Ginger Holt: I’ve done this in the past is to just at the end of the week, kind of assess how you spent your time that week and kind of rate the different tasks that you had and different jobs and projects that you’re working on to see kind of how your fulfillment is working on different things.

Ginger Holt: Lesson number four is to be an effective self-advocate. And I would say in general women struggle with this more than men. There’s data showing that women minimize their contributions compared to men when they’re doing self-assessments for performance reviews. And as you grow in your career, more of your work will entail advising others or helping junior colleagues. People have a strong natural bias to believe things in their own favor, right? They may think that they came up with an idea when you were the one who was steering them in that direction, or giving them giving them those ideas.

Ginger Holt: Make sure you document those ideas and direction that you’re giving to others. This is a big part of your your value that you’re adding and your years of experience can save others. A lot of wasted effort, and you should get credit for that.

Ginger Holt: Another thing is to increase your visibility by presenting and sharing your work as much as possible. Get face time with the execs. You can sign up for office hours or ask questions and meetings and don’t think of it as, you know, you have to make a big presentation and show them what you’re working on. Just ask them questions, you know, what keeps ’em up at night. Get their have a ability to communicate at a very high level what you’re working on, and get their feedback, feedback on that.

Ginger Holt: Mentorships and sponsorships have helped me become a better self-advocate by learning about what other other people have done. And the person that you’re advocating for yourself should have high standards. You can follow – if you’re in research, if you’re a researcher – follow your research heroes on Google Scholar.

Ginger Holt: Keep tabs of new research problems and ideas that can inspire you and think about your current projects as items in your portfolio that will help you get the next better role or opportunity on high value projects. Do a really beautiful job that that makes you proud of your work. And then on lower value projects, do solid work, but finish fast so you can get to those high value projects.

Ginger Holt: It’s also good to know your market worth. You can, you know, passively job hunt and collect data for that. Lesson number five. The final lesson here is to not do not passively tolerate problems. People probably know what happens to the frog in the boiling water. Many of you may not know about what happens to the red kangaroo. Even though it’s a much stronger and larger than the dingo, which is basically a a 30 pound dog, the dingo can defeat it by nipping at it many, many, many times over a long period of time and eventually tire the kangaroo out. That’s how the dingo is successful.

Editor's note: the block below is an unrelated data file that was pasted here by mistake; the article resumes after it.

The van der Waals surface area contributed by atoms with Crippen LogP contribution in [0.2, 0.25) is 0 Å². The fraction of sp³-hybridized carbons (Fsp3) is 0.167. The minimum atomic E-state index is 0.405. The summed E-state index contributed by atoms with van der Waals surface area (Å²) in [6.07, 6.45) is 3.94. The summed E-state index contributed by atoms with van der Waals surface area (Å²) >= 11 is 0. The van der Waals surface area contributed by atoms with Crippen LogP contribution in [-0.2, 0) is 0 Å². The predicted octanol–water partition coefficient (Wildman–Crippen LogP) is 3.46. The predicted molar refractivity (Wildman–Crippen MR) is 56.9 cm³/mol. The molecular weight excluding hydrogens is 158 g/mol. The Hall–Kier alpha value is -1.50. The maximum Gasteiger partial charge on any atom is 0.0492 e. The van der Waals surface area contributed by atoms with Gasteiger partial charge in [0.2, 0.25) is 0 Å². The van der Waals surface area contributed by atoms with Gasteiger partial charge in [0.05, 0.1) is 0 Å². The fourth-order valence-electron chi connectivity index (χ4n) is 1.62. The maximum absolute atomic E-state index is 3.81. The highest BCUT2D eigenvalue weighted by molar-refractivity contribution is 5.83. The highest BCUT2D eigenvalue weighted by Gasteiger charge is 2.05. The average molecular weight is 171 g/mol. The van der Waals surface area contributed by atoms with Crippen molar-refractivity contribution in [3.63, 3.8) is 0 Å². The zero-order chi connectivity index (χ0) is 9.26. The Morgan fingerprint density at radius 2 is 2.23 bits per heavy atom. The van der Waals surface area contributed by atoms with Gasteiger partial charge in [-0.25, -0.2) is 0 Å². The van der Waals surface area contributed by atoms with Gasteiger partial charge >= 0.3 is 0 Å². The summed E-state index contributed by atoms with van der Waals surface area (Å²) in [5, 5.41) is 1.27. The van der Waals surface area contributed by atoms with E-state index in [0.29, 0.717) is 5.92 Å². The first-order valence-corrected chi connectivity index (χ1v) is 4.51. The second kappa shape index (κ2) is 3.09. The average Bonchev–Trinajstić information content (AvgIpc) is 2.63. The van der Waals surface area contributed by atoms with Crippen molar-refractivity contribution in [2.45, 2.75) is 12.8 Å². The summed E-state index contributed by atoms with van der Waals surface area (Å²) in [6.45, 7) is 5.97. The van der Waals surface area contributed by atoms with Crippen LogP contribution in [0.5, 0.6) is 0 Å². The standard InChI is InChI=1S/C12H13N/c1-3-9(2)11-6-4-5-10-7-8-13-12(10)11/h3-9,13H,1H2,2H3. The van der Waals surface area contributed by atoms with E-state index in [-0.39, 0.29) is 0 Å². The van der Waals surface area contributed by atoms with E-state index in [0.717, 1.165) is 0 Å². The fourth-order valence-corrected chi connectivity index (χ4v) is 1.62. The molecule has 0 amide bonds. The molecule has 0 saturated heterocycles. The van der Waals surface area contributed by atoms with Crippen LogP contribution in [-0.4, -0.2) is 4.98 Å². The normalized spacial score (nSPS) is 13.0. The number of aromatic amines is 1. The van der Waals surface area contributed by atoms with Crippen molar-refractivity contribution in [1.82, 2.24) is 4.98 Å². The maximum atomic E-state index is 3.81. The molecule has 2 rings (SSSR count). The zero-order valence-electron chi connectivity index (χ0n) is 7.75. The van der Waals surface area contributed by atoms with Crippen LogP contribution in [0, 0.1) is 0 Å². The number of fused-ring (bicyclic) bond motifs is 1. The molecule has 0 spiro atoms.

Ginger Holt: There are many things in life that can nip at you and, and break you eventually. Some examples. Office gossip, right? Office politics, bad managers colleagues that have no integrity, anything toxic to your mental health. Being in a company culture that doesn’t align with your own values. Having leadership that’s not transparent or having a path to career progression that’s not clear or it’s not aligned with your skillset. Instead of waiting around to get nipped to death with any of these things, leave, leave the situation, whether it be leave the project, your team, your company whatever. It’s not a good thing. And thank you.

Ginger Holt: I’d like to say thank you to the organizers. Thank to thank you to the participants. Thank you for listening. I’d also like to thank my company. This is a picture of my team here Databricks, our data science team. Thank you for their support and allowing me to participate in this conference. If you found any of this interesting, you wanna look, look into some of the references, I’ll post these slides on my LinkedIn page.

Ginger Holt: I also dedicate a portion of my time to mentoring and, and helping other people’s other people grow. Please feel free to reach out to me via LinkedIn or email. Also Shout out to Databricks. We’re hiring data scientists, software engineers machine learning engineers. Please out reach out to me if you’re interested, and I can share more information about job opportunities at Databricks. Let me check here the references here. Let me check this, the chat here. If there are any questions. I think we have one minute left.

Angie Chang: Thank you so much, Ginger, for that talk. Yes, it was excellent. There’s lots of great and people cheering you on. And thank you for sharing your, your content on LinkedIn. Yes. All right, we’re gonna hop to our next session now. See you on the other side everyone. Thank you. Thank you.